William Castleden et al, in the Sept. 2011 Medical Journal of Australia, have outlined, "The mining and burning of coal: effects on health and the environment". It is stark reading. Mining and transport accidents, adverse local health profiles – of both body and mind, local and global environmental costs (global warming not the least) – these are the tailings of our cups of coffee, at least currently while 84% of them are made from coal-generated power in this country. The authors hold that if the full social, health and environmental costs of coal are included, it is far from a cheap energy source.

Why do we keep mining and burning coal? Clearly it’s about money - for governments and mining companies (with a diminutive trickle to local communities) - and about ‘cheap’ power – cheap because the costs are carried by less fortunate others.

We have some new initiatives in our region. The mining companies, Coalpac Pty Ltd and Enhance Place Pty Ltd, are seeking to significantly expand their open cut mining operations via the Coalpac Consolidation Project and the Pine Dale Stage 2 extension, respectively.

Consider the residents of Cullen Bullen and Blackmans Flat. If Coalpac Pty Ltd gets its way, Cullen Bullen will be almost completely ringed by open cut mines. While residents sip their morning cuppas, they will also be hearing and feeling mining blasts that shake their dwellings, and breathing in dust clouds that filter into their homes.

If Enhance Place Pty Ltd succeeds, Blackmans Flat residents will need to contend with an industrial assault on their local landscape – levelling pagoda-filled hills, razing the biodiverse forest that unfortunately sits over the coal. They already live under the shadow of the Mt Piper coal-fired power station, with its pollution and overflowing fly ash dam.

Even the mining orientated Lithgow City Council has voted against Coalpac’s proposal. They too are aware that these new open cut mines represent a significant increase in impact when compared to the traditional underground mines of the region.

Only 2 of the last 1000 or so mine applications have been rejected by the NSW government - one because the mines had the gumption to suggest mining out the horse studs of the rich and famous, the other because of overwhelming social and environmental costs.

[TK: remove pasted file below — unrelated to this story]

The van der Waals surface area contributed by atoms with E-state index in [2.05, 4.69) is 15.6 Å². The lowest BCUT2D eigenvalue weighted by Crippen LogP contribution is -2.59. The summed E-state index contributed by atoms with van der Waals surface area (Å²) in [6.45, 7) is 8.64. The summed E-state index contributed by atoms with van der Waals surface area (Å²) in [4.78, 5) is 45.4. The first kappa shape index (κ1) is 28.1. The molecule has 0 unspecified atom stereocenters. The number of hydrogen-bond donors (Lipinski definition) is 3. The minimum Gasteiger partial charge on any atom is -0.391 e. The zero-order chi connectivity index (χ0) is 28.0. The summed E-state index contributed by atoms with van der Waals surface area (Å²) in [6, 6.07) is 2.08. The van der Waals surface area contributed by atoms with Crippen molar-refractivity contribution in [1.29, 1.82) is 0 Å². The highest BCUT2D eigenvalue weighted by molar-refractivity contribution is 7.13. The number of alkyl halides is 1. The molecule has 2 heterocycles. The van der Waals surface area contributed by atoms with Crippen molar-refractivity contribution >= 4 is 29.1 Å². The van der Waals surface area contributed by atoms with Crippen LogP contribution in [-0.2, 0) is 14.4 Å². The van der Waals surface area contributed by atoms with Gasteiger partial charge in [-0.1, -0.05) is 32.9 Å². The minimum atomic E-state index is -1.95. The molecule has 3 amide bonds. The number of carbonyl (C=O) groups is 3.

We have so many reasons to move away from coal - or else, ultimately, it will not just be those poor bastards in Cullen Bullen and Blackmans Flat who will be the unfortunates. It will be all of us. How much effort is it worth to us, to try to extricate ourselves from this sooty mess?

I hope these mines won’t go ahead. I hope these towns will retain the rich natural heritage of their hinterlands. I hope the locals can partner with industry and use their region’s assets in other ways. We all deserve the right to live in a healthy community.

This is a microcosm of the shift – in thinking and in living – that we all need to contemplate.

Enjoy your cuppa!

Dr Richard Stiles
Medical practitioner, with an interest in moral philosophy and human sustainability

Toxic and Terminal: How the regulation of coal-fired power stations fails Australian communities

Toxic and terminal: How the regulation of coal-fired power stations fails Australian communities is the result of exhaustive research, Freedom of Information searches, surveillance of Australia's major power stations and advice from health experts and industry whistleblowers. The report finds:

Read the full report: Toxic and terminal - How the regulation of coal-fired power stations fails Australian communities (PDF, 4MB)

Read the executive summary and recommendations

What you can do

You can let our government know this is not good enough. All coal-fired power stations need to significantly reduce their toxic emissions, and all Australian governments need to publicly commit not to build, finance or approve any new coal-fired power stations.

More informationhttps://envirojustice.org.au/our-focus/coal-pollution/